What I couldn’t blog

September 17, 2005

Two years ago, fresh after returning from my first Soliton, we had quite a time in our home group. Now we had two visitors that night, but I only wrote about one. Here’s the rest of the story, which I found while cleaning out old email…

Wednesday we had an amazing home group meeting I haven’t been able to write about yet. I could post several entries about it, but am pretty busy at work. But I’ll tell you what I can’t blog due to the blog’s public nature:

We had a new guy show up. A number of people missed the previous week’s meeting, so I wanted to briefly (like 5-10 minutes) share my impressions from Soliton. So there I was, talking about how I felt God calling me to reach out to people who are not interested in church. My friend Mike asked the very helpful question, “Why aren’t they interested in church?” I said, “Because they think Christians are proud, self-righteous, close-minded and judgemental.”

The new guy jumped in at that point: “You have to recognize the spiritual reality, and that is that Satan is blinding their eyes, turning people away from the gospel.”

I said, “That may well be. But I’m not talking about the reasons, I’m just saying this is where people are coming from.”

He proceeded to continue to interrupt me and anyone else who spoke up, offering pat answers and quoting Scripture at us. Like: “You know, I believe these are the end times, and it says in the end times people will turn away from God.”

I said (my voice rising), “I don’t care. If I don’t reach these people, who will? The church can’t wait for these people to show up. We have to go out.”

He continued, “You know, I don’t understand people who travel to Russia on missions trips, when there are thousands of Hispanic Catholics right here. You know Catholics think they’re saved by works.”

Me (shaking my finger): “I have to disagree with you. Many Protestants are just as confused.”

And so it continued for quite some time. After a while, I brought out my guitar as a signal that we were done talking and we had better start worshiping to save the meeting. It didn’t work. Kay and others tried jumping in, but he continued to interrupt them.

I tried talking about how so many mission agencies were working on the coast of China, but it took a radical young guy named Hudson Taylor to go inland — a guy who was spurned because he wanted to talk, eat, and dress like the Chinese. I thought it was a good analogy, but what I got was:

“You know in Acts 15 the early church had to deal with unsaved people coming in who were bringing their old pagan ways with them — things like eating meat of strangled animals. That’s what’s happening today, people want to stick to their pre-Christian ways.”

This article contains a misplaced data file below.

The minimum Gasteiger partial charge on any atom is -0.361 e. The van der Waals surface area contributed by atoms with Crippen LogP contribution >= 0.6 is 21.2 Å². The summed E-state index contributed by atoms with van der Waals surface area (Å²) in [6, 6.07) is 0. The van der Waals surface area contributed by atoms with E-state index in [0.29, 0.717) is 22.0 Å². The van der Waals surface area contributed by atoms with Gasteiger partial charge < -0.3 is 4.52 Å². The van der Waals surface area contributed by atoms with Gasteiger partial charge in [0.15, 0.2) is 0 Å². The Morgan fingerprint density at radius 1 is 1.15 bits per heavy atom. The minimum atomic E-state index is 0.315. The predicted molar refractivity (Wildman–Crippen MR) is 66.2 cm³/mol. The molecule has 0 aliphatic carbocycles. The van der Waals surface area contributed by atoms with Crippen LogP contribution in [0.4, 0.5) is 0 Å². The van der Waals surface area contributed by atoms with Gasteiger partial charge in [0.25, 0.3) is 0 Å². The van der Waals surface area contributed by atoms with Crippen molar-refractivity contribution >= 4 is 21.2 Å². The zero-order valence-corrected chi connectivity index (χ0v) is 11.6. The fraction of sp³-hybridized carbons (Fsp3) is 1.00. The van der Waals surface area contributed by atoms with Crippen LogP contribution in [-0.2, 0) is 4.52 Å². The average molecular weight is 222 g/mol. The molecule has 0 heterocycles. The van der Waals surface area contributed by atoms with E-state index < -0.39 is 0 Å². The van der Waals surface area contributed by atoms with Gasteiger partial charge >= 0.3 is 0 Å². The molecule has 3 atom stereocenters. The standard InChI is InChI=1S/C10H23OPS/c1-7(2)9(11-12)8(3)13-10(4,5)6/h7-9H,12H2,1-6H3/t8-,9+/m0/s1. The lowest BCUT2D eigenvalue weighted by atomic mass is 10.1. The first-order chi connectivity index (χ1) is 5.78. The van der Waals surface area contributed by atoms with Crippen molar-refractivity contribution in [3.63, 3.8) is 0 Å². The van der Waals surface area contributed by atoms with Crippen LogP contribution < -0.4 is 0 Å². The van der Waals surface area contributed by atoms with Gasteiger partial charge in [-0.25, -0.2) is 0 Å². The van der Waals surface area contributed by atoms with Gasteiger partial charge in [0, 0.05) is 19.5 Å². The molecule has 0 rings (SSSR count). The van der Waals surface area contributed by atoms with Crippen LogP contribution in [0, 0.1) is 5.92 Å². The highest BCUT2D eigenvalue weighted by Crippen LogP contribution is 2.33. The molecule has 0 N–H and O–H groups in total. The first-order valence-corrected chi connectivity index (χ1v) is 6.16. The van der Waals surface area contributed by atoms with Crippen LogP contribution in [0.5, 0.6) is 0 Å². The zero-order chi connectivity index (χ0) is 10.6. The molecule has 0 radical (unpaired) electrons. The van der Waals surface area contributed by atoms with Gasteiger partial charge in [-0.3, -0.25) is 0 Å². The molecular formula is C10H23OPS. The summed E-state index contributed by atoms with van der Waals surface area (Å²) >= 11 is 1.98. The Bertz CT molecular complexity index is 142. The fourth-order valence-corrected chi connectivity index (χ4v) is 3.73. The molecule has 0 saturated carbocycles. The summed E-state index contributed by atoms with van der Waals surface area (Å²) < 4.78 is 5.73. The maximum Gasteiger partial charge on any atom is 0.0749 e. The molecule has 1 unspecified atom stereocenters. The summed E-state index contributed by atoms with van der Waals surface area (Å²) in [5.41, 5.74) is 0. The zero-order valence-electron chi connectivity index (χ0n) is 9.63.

I was a good boy. I did not lose my temper (though I think anyone who knew me could see that I was boiling). I said, “You know, I have a completely different interpretation of Acts 15. But that’s OK, I think there’s room for different points of view. Let’s worship.”

What I didn’t know is that when I stepped out of the room at one point to kiss the kids goodnight or go to the bathroom or something, this guy said, “You know, it’s unbiblical to get tattooed or pierced.” It was a good thing I was out of the room because I would have lost it completely. You see, we had another new person that night who was plainly covered in tattoos, and so we asked him to share about his favorite tattoo.

This guy’s insensitivity embodied everything that post-Christians hate. What a night! …That’s the stuff I can’t put in my blog. I have more to write about the rest of the evening. It was a fun-filled ride, rich and full of action. This is church!

As some of us were detoxing afterwards, I said, “I look at this guy and have to think, was I ever like that?”

Kay said, “Do you really want to know?”

I paused, swallowed, and said, “Yes.”

She said, “Yes, you were.”

Ouch. That’ll help keep me from judging him. He’s got a good heart. He’s just a product of his church environment, trying hard to do what he’s been taught.

Jon Reid

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As an American missionary kid who grew up in Japan, I'm a child of two cultures, while not fully belonging to either. This gives me a sightly different view of the world.

2 responses to What I couldn’t blog

  1. Oh, heart breaking. It’s so painful to watch when people blatently miss Christ’s mission of love and acceptance.

  2. “I can feel your anger.… It gives you focus … makes you stronger.”